A bit like the Kardashian phenomenon, you know you are meant to care about Brexit, but struggle to find the energy.
Much as the words of the Kardashian’s – big bum, transgender, Instagram – can be rearranged into any order to form a story, so too the Brexit words – Boris, Mogg, DUP, chaos and May – can be randomly connected to make any article of the last two-and-half years.
Clearly, the ideal story would be if a Kardashian offered an opinion on Brexit, then we could all retire having “solved” the news.
However, struggle on we must – not with the Kardashians obviously, we have some standards.
Tory rebels think they can get a better Brexit deal, while Nicola Sturgeon thinks she can improve it too, as does Labour.
The resistance is clearly sincere on one level.
Everyone has different ideas about what Brexit should be – and the deal meets very little of these.
We don’t want politicians who simply give up and go along with things because they are tired or bored.
If Sturgeon, Jeremy Corbyn, or whoever, think they can play the game of politics such that they can change things, they are obliged to do so.
Yet, there is the smack of am-dram about this.
A whiff of the Nativity play where nobody got cast as Mary, and they are making the best of being third palm tree.
The EU clearly think they have made concessions and have stated that’s it – take it or leave it.
Europe is under no obligation to please us, and we are free to walk away without paying a penny or signing up to a word.
There is, then, no incentive for the EU to see this as a drama that involves them.
Instead, it is what it is, a bad decision by Britain which the Brits must come to terms with.
This idea that our confusion is somehow gripping Europe is like the bird that sits on a crocodile’s tooth imagining it controls the jaw.
Labour’s position is confused, but Corbyn wants an election – why, who knows, as the latest polling suggests he’s set to lose seats in Scotland, but there you go.
Sturgeon does not want an election, but her position is also questionable.
The First Minister thinks she can muster a coalition of the opposition to either improve the terms or hold a second referendum – yet can point to no evidence that the EU would renegotiate, or any substance for the people’s vote mechanism.
She says SNP MPs will vote against the deal because a better agreement is possible and she wants Scotland to enjoy the same privileges as Northern Ireland in relation to the EU.
She set out demanding that Brexit should not take the UK out of the customs union and single market.
Theresa May’s deal may fall short of that demand as an absolute, but it is pretty close.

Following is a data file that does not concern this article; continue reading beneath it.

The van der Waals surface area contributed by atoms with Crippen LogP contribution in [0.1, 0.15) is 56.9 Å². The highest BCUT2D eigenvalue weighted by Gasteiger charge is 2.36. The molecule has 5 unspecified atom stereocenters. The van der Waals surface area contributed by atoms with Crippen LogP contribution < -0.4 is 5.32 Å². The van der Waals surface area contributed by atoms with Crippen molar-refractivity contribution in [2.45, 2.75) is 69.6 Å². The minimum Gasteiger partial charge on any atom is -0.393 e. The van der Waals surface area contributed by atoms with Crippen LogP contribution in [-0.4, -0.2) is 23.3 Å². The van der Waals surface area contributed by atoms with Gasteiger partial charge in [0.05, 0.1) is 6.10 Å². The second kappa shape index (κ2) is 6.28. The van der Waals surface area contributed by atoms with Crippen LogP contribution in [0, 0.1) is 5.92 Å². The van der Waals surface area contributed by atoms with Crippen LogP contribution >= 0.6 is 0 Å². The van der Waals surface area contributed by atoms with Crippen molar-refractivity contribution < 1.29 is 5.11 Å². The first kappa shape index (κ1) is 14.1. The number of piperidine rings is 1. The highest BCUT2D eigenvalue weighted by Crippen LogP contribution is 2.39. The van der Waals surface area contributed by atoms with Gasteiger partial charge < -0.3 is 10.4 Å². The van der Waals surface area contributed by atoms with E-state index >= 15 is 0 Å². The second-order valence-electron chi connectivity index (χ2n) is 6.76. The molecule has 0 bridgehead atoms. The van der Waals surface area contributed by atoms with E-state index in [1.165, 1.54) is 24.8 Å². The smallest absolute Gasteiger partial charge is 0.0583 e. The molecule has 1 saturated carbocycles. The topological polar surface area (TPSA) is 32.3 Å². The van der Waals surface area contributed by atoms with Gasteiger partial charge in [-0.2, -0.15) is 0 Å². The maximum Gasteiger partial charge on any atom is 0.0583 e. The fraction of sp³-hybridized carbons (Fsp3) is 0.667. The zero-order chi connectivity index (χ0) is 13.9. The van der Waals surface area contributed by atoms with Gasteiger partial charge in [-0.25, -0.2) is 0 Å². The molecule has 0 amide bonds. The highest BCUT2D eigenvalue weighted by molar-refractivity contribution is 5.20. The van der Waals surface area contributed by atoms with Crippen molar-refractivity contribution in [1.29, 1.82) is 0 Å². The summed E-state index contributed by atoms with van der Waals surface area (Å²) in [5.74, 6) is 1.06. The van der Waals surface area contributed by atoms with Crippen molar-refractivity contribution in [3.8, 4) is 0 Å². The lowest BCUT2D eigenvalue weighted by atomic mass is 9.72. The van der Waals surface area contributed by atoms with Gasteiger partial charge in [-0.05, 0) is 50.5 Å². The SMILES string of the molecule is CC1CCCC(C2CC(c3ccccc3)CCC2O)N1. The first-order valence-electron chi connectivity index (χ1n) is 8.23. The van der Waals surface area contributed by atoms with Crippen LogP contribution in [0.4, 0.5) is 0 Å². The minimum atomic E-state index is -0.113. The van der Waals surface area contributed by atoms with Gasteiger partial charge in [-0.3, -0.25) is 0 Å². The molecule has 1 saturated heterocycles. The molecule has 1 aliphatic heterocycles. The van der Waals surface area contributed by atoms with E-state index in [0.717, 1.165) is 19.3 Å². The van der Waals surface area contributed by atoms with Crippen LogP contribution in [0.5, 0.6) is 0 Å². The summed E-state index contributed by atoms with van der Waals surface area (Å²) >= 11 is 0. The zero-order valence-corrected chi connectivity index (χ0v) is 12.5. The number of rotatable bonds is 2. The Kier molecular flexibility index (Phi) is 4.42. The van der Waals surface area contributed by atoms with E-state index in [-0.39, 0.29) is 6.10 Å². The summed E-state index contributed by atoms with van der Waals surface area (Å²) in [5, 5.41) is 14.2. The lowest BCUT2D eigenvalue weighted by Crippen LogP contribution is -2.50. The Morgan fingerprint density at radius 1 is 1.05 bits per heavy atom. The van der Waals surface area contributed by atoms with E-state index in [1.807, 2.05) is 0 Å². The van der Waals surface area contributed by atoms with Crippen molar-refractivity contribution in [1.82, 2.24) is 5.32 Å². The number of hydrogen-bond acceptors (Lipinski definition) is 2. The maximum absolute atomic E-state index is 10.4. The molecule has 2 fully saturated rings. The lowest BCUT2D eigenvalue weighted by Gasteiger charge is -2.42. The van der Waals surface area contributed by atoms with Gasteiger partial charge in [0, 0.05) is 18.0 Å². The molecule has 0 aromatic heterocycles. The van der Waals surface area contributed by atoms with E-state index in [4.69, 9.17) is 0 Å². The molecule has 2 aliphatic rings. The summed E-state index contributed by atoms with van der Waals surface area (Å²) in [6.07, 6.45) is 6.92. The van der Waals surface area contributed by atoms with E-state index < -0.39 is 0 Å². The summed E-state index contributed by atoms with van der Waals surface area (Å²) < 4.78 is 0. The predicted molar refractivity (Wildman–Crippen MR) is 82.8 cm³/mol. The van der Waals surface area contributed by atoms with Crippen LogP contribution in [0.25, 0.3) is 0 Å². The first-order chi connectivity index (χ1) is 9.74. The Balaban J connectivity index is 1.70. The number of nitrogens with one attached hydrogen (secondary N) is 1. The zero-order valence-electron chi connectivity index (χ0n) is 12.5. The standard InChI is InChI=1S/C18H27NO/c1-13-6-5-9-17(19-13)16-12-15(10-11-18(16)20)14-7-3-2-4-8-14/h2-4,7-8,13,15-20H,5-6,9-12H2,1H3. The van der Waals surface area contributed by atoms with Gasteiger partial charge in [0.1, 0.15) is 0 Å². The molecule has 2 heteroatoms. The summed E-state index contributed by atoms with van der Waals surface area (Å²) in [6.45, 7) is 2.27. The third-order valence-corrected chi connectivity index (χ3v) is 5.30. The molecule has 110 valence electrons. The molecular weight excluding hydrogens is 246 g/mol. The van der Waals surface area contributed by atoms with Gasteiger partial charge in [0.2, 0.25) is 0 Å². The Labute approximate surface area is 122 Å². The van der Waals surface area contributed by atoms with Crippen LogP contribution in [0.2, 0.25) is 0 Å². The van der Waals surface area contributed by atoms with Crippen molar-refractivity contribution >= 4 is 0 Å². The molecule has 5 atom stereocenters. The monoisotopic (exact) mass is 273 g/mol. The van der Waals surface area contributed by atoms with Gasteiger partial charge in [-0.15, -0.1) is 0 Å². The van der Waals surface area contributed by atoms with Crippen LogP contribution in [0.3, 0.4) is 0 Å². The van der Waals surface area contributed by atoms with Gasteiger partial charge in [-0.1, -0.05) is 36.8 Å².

The transition deal would keep us as close to Europe as is possible while still satisfying the notion of Brexit.
What’s more, if the invitation to extend the transition to 2022 or beyond is taken up, then Scotland would still be “in” much of the EU by the time of any second indy referendum.
For Nationalists, this is important.
An Indy Scotland would have to leave the EU and re-enter, but that seems a lot easier to achieve if it hasn’t yet properly left as part of the UK.
A Scotland that signalled it understood the pragmatism of the moment, understood that the EU was trying to help, but despaired at the pickiness of British politicians, might put Edinburgh in a more constructive light if it were seen to support this current compromise.
What doesn’t make Scotland look constructive is to compare itself with Northern Ireland.
Our first and fantastically unsuccessful colony, Northern Ireland is Scotland’s shame.
We came, we picked a fight, and we didn’t let go.
To start claiming that we should be treated the same is disingenuous.
There is a very obvious geographical reason why Northern Ireland is different – a land border with the EU – and an equally unambiguous sociopolitical reason to do with religion and history.
What if the SNP said it would support the May deal in return for greater assurance and protection over the return of powers to Edinburgh post Brexit? That would honour the democratic will of the 2016 referendum, for a Brexit.
It would signal to Brussels that Scotland isn’t just another Brexit in waiting – another shambles of nit-picking and awkwardness when it came to rejoining the EU post independence.
It would give the SNP some leverage with Theresa May.
It would make the Tories look even more like snakes in a sack.
What is more, it would settle the terms for Scots farmers, business people and citizens, in so far as we would enter a transition, and avoid a no-deal exit.
Sturgeon rejects this framing – May’s deal or no deal – but until she can point to an alternative of substance, that’s exactly where we stand.